Both parties turned on these immigrant workers, scapegoating them for U.S. capitalism’s failures. They built a vast system of detention and deportation, whose goal was not to end immigrant labor, which is essential to U.S. capitalism, but to keep it criminalized, low paid and non-unionized.

Immigration and Customs Enforcement (ICE), which rules over this system, annually jails over 350,000 people, and fewer than half of those have even been convicted of any crime. They also deport astronomical numbers of people, which peaked under President Barack Obama — dubbed the “deporter-in-chief” — who expelled over 2.7 million people during his two terms in office.

Both parties helped spawn the offspring of mass incarceration — the private, for-profit prison and detention system. The two largest corporations in this grotesque industry, CoreCivic (formerly the Corrections Corporation of America) and GEO Group, have more than $2 billion in annual contracts with ICE.

These corporations and others have expanded their jails and prisons by 125 percent since 2000 and now imprison 9 percent of state and federal prisoners and a shocking 73 percent of detained immigrants.

The U.S. state has thrown all these people out of the frying pan of public jails, which are renowned for their own abusive conditions, into the fire of these private institutions. Since they are run to make profit, they employ fewer guards, overcrowd their cells, skimp on services, and as a result, have much higher rates of neglect and abuse.

The Black Lives Matter and immigrant rights movements have targeted this carceral capitalism over the last decade. In a significant breakthrough, they forced the Obama administration to issue a directive discontinuing the federal government’s use of private prisons and detention jails.

Terrified that they might lose their profit stream, the industry backed Donald Trump in the 2016 election to restore their contracts. Overjoyed by his victory, GEO Group and CoreCivic each donated $250,000 to his inauguration festivities.

Trump reversed Obama’s directive on private prisons, nixed Obama’s so-called “catch-and-release” policy for arrested undocumented immigrants, and implemented a new one, “zero tolerance,” that requires those arrested to be detained until hearings.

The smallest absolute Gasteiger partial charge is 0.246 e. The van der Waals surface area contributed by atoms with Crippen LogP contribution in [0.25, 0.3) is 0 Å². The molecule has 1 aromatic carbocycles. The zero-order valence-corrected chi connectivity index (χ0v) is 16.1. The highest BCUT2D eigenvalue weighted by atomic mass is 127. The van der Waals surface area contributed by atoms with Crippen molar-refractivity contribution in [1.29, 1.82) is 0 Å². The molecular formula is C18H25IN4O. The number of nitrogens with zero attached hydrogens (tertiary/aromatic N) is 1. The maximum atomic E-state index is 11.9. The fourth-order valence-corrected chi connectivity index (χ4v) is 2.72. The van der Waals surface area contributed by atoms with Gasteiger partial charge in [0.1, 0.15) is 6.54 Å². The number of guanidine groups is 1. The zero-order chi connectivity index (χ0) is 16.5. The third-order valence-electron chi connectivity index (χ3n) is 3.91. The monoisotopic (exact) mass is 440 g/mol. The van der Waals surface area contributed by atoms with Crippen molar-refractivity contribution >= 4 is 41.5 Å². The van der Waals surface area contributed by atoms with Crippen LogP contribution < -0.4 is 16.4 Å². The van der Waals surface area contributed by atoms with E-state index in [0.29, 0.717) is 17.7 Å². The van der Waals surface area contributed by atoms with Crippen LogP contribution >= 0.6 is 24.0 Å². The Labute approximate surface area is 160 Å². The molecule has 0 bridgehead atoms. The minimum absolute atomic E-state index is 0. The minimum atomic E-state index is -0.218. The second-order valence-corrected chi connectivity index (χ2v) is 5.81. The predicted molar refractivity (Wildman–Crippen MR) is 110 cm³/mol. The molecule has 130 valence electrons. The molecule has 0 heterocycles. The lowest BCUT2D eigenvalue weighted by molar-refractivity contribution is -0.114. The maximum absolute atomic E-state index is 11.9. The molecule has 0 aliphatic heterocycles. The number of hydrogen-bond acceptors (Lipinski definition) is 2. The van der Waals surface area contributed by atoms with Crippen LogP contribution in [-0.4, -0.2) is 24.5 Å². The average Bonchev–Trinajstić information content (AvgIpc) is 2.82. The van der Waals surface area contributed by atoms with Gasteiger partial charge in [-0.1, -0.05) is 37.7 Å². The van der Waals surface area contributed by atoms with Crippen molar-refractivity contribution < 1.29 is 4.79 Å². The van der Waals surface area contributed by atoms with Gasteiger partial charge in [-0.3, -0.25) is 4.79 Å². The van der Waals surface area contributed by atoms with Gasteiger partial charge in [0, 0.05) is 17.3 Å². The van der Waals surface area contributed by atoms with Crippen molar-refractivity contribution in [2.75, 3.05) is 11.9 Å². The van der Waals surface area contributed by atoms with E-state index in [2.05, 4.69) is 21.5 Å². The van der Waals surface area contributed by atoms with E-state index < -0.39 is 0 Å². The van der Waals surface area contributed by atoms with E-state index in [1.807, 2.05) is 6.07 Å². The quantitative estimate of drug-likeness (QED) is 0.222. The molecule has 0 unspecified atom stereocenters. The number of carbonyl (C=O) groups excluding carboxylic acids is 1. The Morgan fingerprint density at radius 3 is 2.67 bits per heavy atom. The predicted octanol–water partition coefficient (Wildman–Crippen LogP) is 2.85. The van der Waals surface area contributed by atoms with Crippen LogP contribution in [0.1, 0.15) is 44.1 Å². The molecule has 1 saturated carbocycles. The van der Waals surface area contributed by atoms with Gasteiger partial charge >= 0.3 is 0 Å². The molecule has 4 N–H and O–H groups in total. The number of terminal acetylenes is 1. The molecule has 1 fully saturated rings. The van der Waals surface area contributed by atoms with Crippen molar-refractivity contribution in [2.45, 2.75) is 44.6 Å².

That policy went so far as to separate children from their parents until popular protest and a national court injunction forced him to abandon that part of the policy. The vast majority of those detained have ended up in private jails.

With their jails again filled to capacity, CoreCivic and GEO Group have seen their profits and stock prices skyrocket. Newsweek reports that “In its first-quarter financial results, GEO Group reported net income of $40.7 million, up from $35 million in the first quarter of 2018. Revenues grew year over year as well, with first-quarter 2019 revenues surpassing $610 million versus nearly $565 million in 2018.”

Escalating the Struggle for Divestment

In response, activists have doubled down on their national campaign against the prison profiteers. They discovered the key weakness of these businesses; they are highly dependent on debt financing from big banks, as well as investments from socially conscious unions and organizations.

Their national campaign for prison divestment has accumulated some key union allies and scored a growing number of victories. The AFT, which influences over $1 trillion in public teacher pension plans, issued a report, “Private Prisons, Immigrant Detention, and Investment Risks,” and called on all their locals to divest.

AFT president Randi Weingarten warned that, “Private prison operators are now officially on notice. Teachers and trustees of their pension system will question whether their retirement savings are invested in morally abhorrent detentions centers that are a stain on our nation and a risky financial bet.”

The Chicago Teachers Union (CTU) set the example. CTU president Jesse Sharkey declared, “Our union members serve tens of thousands of immigrant students in our schools, and we’re committed to taking any and all steps to protect their families from disruption or repression. That includes our refusal to support corporations that seek to profit from the national attack on immigrants — the same corporations that continue to profit from the mass incarceration of Black people and the harm that continues to visit the families of our Black students.”

Union activists also won divestment in the California State Teacher Retirement System, the New Jersey Pension Fund, the New York City Employees Retirement System and the New York State Common Retirement Fund.

The movement also forced JPMorgan Chase, Wells Fargo and U.S. Bank to announce a moratorium on new financing for the prison industry. In the wake of that announcement, GEO Group’s stock plummeted by 16 percent.

TASE and Freedom to Thrive will be mobilizing more teachers to New York State United Teachers’ next statewide meeting in Saratoga, New York, this fall. They want divestment now.

But their aspirations are larger than just getting rid of the private prison and detention system. They are not satisfied with throwing people out of that fire back into public jails. Instead they want prison abolition.

They argue that the $1 trillion wasted annually on jailing people would be better spent on programs that provide jobs, education, and solutions to social and economic inequality in our society.

As Eid said, “Divestment is one piece of the huge struggle to create a world where our communities have what they need to thrive.”